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By Lee LaMarche


Northwest Arkansas is quickly becoming the new arts and culture hub of the country.  For decades people flocked to Austin, Texas for their cool dining, low cost of living, and amazing arts scene.  But now Austin has become just like everywhere else.  Prices are sky-high, the arts districts are clogged with tourists, and traffic is making residents crazy.  So, the map is shifting.  People always need their next best destination.  Northwest Arkansas seems to be it.


The main spot is a small town called Bentonville.  It lies close to the Missouri border and is known primarily for being the home of Walmart.  It is as close to a company town as the country has and its residents live in a balanced stasis with the company, the Walton family, and their vice grip on area real estate.


In the past fifteen years, the town has become the most popular spot for people moving out of California.  It is also the mountain biking capital of the world, boasting endless trails for every level of rider.  It is also home to Crystal Bridges, a museum built by Alice Walton and started with her collection of American art.  It is now the single largest collection of American art in the world, boasts its own Frank Lloyd Wright house, and is currently in the middle of an enormous expansion that will more than double its size.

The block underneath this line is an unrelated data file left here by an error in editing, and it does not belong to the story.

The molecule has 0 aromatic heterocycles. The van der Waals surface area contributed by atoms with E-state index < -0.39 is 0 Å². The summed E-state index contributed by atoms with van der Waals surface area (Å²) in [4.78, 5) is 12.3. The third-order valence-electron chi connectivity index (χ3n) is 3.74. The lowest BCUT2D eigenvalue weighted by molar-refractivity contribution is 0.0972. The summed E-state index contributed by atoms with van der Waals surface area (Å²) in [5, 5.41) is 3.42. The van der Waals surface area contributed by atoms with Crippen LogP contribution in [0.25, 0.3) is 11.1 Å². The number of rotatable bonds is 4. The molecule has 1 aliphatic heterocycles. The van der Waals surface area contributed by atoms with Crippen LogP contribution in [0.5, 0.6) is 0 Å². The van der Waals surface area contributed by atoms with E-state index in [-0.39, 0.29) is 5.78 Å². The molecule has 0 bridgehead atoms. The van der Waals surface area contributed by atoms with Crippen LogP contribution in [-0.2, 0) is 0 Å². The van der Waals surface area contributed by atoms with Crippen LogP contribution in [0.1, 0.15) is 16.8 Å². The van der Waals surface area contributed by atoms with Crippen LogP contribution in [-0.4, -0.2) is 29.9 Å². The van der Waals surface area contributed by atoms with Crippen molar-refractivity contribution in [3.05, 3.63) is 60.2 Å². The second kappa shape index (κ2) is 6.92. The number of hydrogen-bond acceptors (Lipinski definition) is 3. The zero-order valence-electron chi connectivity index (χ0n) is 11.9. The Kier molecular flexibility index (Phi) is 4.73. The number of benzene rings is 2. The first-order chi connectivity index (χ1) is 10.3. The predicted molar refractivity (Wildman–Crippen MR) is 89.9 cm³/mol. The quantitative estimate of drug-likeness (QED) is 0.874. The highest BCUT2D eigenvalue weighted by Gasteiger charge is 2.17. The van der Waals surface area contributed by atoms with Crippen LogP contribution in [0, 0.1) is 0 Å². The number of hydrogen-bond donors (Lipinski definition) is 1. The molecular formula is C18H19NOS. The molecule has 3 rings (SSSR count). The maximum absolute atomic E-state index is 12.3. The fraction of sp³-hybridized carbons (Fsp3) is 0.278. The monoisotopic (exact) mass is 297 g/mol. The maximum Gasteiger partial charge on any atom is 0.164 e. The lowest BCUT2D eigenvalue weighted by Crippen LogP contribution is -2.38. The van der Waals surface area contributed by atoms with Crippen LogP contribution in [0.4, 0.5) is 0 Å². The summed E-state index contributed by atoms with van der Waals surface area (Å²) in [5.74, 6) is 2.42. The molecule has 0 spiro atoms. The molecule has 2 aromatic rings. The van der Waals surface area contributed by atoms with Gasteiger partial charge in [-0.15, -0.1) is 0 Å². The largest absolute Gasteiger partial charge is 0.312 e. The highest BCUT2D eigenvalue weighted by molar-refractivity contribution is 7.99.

According to Bentonville’s official website, between 1990 and 2010 the town’s population increased by 313% to reach 35,000.  This same number is projected to be over 72,000 by 2030.  This means big changes for a town that still boasts an adorable square, tree-lighting ceremony, and weekly farmer’s markets.  People who own houses are seeing massive property gains and people looking for houses in town are often priced out.  Overflow is abundant as many are choosing to live in the adjacent towns of Rogers and Bella Vista.


Five years ago, in 2019, My wife Hillary and I moved here from Boston so she could work for Walmart.  It was a strange transition.  We saw the state's politics and heard all the stories but decided to come anyway.  We were not disappointed.  Northwest Arkansas boasts a disproportionate number of liberal-minded voters than the rest of the state.  It is also largely tolerant of different viewpoints.  The same cannot be said for places like Little Rock.  But perhaps that is what makes it so appealing to outsiders.  In my five years, I have witnessed a level of change that boggles the mind.  Homes that were of reasonable value and within walking distance of the town square can now only be purchased for millions of dollars.  People who have lived here their entire lives in modest homes now find themselves living beside newly built mansions and ultra-modern dwellings that dwarf their own.  Because of these changes, farmers are selling their land at a premium, turning once green hills into flattened brown dirt and then apartment complexes.  There are more carwashes than we need and more self-storage businesses than people can handle.  


Our airport, XNA, is also going through changes.  To handle the new crush of outsiders they have taken steps to add a second terminal and a new air traffic control tower.  The small airport, where a week’s parking will cost $40 will soon be unimaginably hard to get into and far less efficient.  Those in charge do not seem to understand that what they are doing will only paper the cracks instead of actually fixing them.